Sandy's name had barely come up in previous testimony. But it did on one particular date: July 25, the day of Trump's call with Zelenskiy. That day, a legal document with Sandy's signature directed a freeze of the security funds, according to testimony from Defence Department official Laura Cooper. Investigators had shown her a document as evidence.
Trump on the call had asked Zelenskiy for a “favour,” to conduct an investigation into Biden and his son. The link between Trump's call and the White House's holding back of security aid is the central question in the impeachment inquiry. Democratic House Speaker Nancy Pelosi has called it “bribery.”
Trump, who says he only wanted to root out corruption in Ukraine, says he did nothing wrong.
The weeks that followed sent officials in the U.S. national security and foreign service apparatus scrambling to understand why the aid was being blocked, despite their consensus view that Zelenskiy needed the money as a show of U.S. support for his new government facing down President Vladimir Putin's Russia.
“We were trying to get to the bottom of why this hold was in place, why OMB was applying this hold,” Lt. Col. Alexander Vindman, an Army officer at the National Security Council, told investigators. He is scheduled to testify publicly on Tuesday.
Bolton derided the swap as a “drug deal” he wanted no part of, according to closed-door testimony from Fiona Hill, the former White House Russia expert. She is set to appear Thursday.
Sharpening the arguments, both sides are preparing for an intense lineup of public hearings in the coming week. Americans are deeply split over impeachment, much as they are over the president himself.
For Ukraine, a former Soviet republic situated between NATO-allies and Russia, the $391 million in aid is its lifeline to the West.
The money is symbolic, the ousted U.S. Ambassador to Ukraine Marie Yovanovitch testified this week, but also substantial.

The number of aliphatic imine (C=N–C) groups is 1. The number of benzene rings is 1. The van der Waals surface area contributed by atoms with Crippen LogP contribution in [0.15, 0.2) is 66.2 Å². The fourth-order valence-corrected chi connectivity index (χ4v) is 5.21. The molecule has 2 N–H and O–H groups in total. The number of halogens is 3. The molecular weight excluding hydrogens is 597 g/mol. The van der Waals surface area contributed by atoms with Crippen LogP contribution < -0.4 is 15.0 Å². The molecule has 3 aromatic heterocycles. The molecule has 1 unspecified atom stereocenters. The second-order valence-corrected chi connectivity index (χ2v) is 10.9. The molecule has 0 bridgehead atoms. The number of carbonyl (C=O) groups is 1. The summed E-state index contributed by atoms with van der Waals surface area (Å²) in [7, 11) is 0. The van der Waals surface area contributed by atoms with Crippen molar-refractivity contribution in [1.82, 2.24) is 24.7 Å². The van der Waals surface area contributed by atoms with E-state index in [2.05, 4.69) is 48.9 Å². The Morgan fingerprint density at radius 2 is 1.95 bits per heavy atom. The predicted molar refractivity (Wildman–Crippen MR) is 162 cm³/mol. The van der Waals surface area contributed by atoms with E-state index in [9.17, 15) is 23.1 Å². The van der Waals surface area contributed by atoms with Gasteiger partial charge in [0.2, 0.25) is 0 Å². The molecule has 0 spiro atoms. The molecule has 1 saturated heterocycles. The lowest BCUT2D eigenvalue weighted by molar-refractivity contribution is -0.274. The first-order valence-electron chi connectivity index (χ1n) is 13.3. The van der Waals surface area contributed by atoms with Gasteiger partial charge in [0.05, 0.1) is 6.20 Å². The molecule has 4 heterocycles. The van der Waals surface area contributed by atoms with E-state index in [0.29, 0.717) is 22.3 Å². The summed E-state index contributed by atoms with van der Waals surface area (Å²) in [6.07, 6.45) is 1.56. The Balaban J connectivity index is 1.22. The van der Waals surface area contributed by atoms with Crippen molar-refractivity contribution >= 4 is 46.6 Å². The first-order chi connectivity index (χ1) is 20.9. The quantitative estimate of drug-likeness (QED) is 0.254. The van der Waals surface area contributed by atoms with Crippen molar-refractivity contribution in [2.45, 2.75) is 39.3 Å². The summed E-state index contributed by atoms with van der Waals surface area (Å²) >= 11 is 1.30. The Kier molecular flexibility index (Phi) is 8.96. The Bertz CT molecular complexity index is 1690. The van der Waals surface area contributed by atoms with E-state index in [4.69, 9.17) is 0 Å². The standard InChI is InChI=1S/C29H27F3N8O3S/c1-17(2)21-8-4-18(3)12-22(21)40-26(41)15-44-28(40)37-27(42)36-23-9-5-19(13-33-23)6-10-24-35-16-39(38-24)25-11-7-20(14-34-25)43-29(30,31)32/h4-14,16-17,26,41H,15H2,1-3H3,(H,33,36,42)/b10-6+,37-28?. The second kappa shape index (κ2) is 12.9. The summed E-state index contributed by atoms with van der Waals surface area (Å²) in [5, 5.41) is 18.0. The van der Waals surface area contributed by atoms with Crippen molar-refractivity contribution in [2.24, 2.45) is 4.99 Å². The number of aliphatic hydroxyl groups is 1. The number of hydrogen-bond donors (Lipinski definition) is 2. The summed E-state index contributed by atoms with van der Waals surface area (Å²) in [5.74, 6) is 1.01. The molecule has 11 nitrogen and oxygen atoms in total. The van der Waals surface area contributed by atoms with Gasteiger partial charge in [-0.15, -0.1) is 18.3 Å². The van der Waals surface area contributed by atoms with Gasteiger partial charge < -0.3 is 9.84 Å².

It includes $250 million in Pentagon funding for military hardware: sniper rifles, rocket-propelled grenade launchers, counter-artillery radars, electronic warfare detection, secure communications, night vision capabilities and military medical aid.
An additional $141 million in State Department funding covers many of those systems as well as about $10 million to increase maritime awareness and $16.5 million for maritime security in the Black Sea, aimed at identifying and tracking Russian ships and aircraft.
“Supporting Ukraine is the right thing to do,” Yovanovitch testified. “If Russia prevails and Ukraine falls to Russian dominion, we can expect to see other attempts by Russia to expand its territory and influence.”
Sandy was the first official from the Office of Management and Budget to defy Trump's instructions not to testify. Like others, he received a subpoena to appear.
“When people come in, we learn more,” said Rep. Eric Swawell, D-Calif., a member of the House Intelligence Committee, as he arrived for Saturday's session.
Rep. Mark Meadows, a top Trump ally, said he did not expect to hear much from Sandy, a career budget official.
“All I expect him to say is he doesn't know why the aid was held and wished that he did,” said Meadows, R-N.C. “But I may be surprised.”
In a speech Friday night, Attorney General William Barr said congressional Democrats were pursuing “scores of parallel investigations through an avalanche of subpoenas” that are “designed to incapacitate the executive branch.”
Barr, who favours an expansive view of executive power, said “the cost of this constant harassment is real.”
Rep. Adam Schiff, the chairman of the impeachment panel, returned home Saturday to California where thousands of Democratic activists greeted him like a rock star at the state party's fall convention.
“It's been an eventful week,” he told the crowd before saying that his remarks about impeachment were no cause for celebration.
“There is nothing more dangerous than an unethical president who thinks that he is above the law,” Schiff said. “This is a time of great peril.”
Associated Press writer Kathleen Ronayne in Long Beach, California, contributed to this report.